As mentioned by many management texts, one characteristic of team is the diversity of its membership. It is a “pool” of people from different disciplines, who have different skills, different knowledge, different experience, and thus different perspectives.

The advantages of diversity are that it can pool the strength of different disciplines in the organization to solve complicated problems; it makes the organization more flexible and respond quickly to the change of the outside world; and most important through the interaction and inter-exchange of team members, organizations can “extract” the knowledge embedded in shop floor and use it to achieve continuous improvement. In one word, teamwork provides a means for the organization to benefit from the diversity of its employees. So diversity is most desired when selecting team members to form a team.

However, during the formation of teams, a very frequent scenario is the suppression of differences and conflicts within teams to achieve pre-set common goals. In order to function, team has to go through the stage of norming (as identified by Tuckman) where shared norms are established by team members. Norms as described by Black and Porter are accepted standards, used to guide and discipline the behaviour of individual team members (2000:307). On the one hand norms are very important in teamwork, as it can help to coordinate the action of individual team members, and work collectively to the benefit of the whole team.

However, on the other hand, as pointed out by Black and Porter “norms can be thought of as constraining or reducing the variability of actions and attitudes across a set of group members, that is, norms tends to narrow individual differences in behaviour and beliefs” (1999:310). The existence of strong norms tends to “standardize” the way of thinking of team members; makes them to pursue agreement among them; and reject any alternatives and different opinions, even if they are proved to be useful to the group (ibid), To new comers, established norms are what they have to accept without any hesitation.

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They have to think as other members think, and do as other members do. As concluded by Barker people working in teams “must invest a part of themselves in the team; they must identify strongly with their team’ value and goals, its norms and rules, uncommitted workers do not last [in teams]. “(1993:435) As a result, team members become more and more uniform and inward-looking. Then here comes the danger of group thinking. Group thinking is very dangerous. It kills the motivation for innovation within teams, makes teams blind to their mistakes, and sometimes even drives team members to cover up their mistakes.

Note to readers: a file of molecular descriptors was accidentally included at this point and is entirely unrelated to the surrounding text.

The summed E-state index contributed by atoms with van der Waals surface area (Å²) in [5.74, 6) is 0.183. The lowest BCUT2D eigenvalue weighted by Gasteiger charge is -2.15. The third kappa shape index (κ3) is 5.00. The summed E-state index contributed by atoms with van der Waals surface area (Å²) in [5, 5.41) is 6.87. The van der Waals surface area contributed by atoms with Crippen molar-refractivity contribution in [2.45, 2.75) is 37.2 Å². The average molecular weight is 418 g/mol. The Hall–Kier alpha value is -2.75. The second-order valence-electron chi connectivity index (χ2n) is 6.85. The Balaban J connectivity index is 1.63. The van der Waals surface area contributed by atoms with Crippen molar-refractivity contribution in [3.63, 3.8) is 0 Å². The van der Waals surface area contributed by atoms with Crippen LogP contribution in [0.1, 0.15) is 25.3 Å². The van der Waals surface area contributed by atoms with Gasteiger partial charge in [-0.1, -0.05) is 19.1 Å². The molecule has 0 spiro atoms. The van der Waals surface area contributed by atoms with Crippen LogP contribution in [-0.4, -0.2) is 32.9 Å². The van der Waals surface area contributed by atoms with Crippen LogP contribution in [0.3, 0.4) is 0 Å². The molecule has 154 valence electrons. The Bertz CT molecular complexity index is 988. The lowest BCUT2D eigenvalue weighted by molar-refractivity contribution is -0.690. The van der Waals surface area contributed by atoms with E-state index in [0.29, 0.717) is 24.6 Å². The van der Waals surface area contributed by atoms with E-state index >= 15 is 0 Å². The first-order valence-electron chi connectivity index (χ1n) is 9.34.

One classical example is the Challenger disaster. The NASA management team was “trapped ‘ in their previous success and did not believe they could make mistakes. They rejected the engineering opinion that there might be a problem, and made the decision of launch. The result is disaster. To teams it is a dilemma. On the one hand they need diversity, on the other hand they have to establish norm to narrow diversity in order to function. If it goes too far, it will lead to group thinking, which no organization wants. Conclusion

“People develop [management] models and theories in response to circumstances, and to the most pressing issue facing managers at the time. ” (Boddy and Paton, 1998: 44). Teamwork, as a management technique is developed to address the issue of how to “maximize the flexibility ” of organizations in order to “meet a rapid changing market’ (ibid). However like other management techniques, it is far from perfect. It solves one problem while at the same time add another. So we cannot say that teamwork is a more advanced management technique that it can and must substitute all the other management techniques.

Teamwork only provides an alternative way to organize resources. It “cannot compensate for badly designed organizational processes; nor can they substitute for management’s responsibility to define how decisions should be made”(Slack et al, 2001: 291). So organizations, before make decisions to adopt teamwork, should take time to consider “what are the problems they are facing? “; “Can teamwork help to solve these problems? “; and “If so, how can they balance the positive effects and the negative effects of teamwork? “

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